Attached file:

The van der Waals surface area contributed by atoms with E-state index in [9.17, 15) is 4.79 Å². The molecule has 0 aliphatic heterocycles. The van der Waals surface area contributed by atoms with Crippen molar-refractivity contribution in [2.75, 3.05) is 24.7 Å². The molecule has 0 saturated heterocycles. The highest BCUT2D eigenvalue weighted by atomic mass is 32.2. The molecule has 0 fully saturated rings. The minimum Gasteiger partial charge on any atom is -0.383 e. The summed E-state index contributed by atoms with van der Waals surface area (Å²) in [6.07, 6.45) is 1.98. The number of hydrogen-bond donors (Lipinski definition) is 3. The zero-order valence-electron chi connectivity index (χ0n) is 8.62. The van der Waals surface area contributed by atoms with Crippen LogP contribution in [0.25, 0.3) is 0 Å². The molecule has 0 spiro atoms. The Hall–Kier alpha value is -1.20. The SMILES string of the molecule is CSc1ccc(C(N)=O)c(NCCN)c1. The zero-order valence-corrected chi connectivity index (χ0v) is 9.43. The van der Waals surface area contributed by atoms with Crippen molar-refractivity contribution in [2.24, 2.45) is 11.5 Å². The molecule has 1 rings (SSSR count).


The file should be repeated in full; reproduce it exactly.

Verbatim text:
The van der Waals surface area contributed by atoms with E-state index in [9.17, 15) is 4.79 Å². The molecule has 0 aliphatic heterocycles. The van der Waals surface area contributed by atoms with Crippen molar-refractivity contribution in [2.75, 3.05) is 24.7 Å². The molecule has 0 saturated heterocycles. The highest BCUT2D eigenvalue weighted by atomic mass is 32.2. The molecule has 0 fully saturated rings. The minimum Gasteiger partial charge on any atom is -0.383 e. The summed E-state index contributed by atoms with van der Waals surface area (Å²) in [6.07, 6.45) is 1.98. The number of hydrogen-bond donors (Lipinski definition) is 3. The zero-order valence-electron chi connectivity index (χ0n) is 8.62. The van der Waals surface area contributed by atoms with Crippen LogP contribution in [0.25, 0.3) is 0 Å². The molecule has 0 spiro atoms. The Hall–Kier alpha value is -1.20. The SMILES string of the molecule is CSc1ccc(C(N)=O)c(NCCN)c1. The zero-order valence-corrected chi connectivity index (χ0v) is 9.43. The van der Waals surface area contributed by atoms with Crippen molar-refractivity contribution in [2.24, 2.45) is 11.5 Å². The molecule has 1 rings (SSSR count).